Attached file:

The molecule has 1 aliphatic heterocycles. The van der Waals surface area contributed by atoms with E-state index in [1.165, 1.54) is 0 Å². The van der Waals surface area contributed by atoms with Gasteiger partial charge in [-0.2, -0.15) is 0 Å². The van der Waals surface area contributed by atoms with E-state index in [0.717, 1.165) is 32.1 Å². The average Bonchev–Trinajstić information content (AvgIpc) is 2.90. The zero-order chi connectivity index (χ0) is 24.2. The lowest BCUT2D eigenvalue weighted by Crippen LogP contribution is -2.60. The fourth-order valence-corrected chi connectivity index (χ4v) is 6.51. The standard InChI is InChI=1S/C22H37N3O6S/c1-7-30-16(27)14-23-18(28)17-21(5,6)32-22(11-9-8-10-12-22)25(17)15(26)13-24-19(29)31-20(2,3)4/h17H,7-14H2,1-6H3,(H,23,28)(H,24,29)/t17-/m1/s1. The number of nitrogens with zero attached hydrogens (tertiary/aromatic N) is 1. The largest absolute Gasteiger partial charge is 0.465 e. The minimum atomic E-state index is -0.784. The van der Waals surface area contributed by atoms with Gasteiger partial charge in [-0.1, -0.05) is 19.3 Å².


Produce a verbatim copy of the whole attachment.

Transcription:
The molecule has 1 aliphatic heterocycles. The van der Waals surface area contributed by atoms with E-state index in [1.165, 1.54) is 0 Å². The van der Waals surface area contributed by atoms with Gasteiger partial charge in [-0.2, -0.15) is 0 Å². The van der Waals surface area contributed by atoms with E-state index in [0.717, 1.165) is 32.1 Å². The average Bonchev–Trinajstić information content (AvgIpc) is 2.90. The zero-order chi connectivity index (χ0) is 24.2. The lowest BCUT2D eigenvalue weighted by Crippen LogP contribution is -2.60. The fourth-order valence-corrected chi connectivity index (χ4v) is 6.51. The standard InChI is InChI=1S/C22H37N3O6S/c1-7-30-16(27)14-23-18(28)17-21(5,6)32-22(11-9-8-10-12-22)25(17)15(26)13-24-19(29)31-20(2,3)4/h17H,7-14H2,1-6H3,(H,23,28)(H,24,29)/t17-/m1/s1. The number of nitrogens with zero attached hydrogens (tertiary/aromatic N) is 1. The largest absolute Gasteiger partial charge is 0.465 e. The minimum atomic E-state index is -0.784. The van der Waals surface area contributed by atoms with Gasteiger partial charge in [-0.1, -0.05) is 19.3 Å².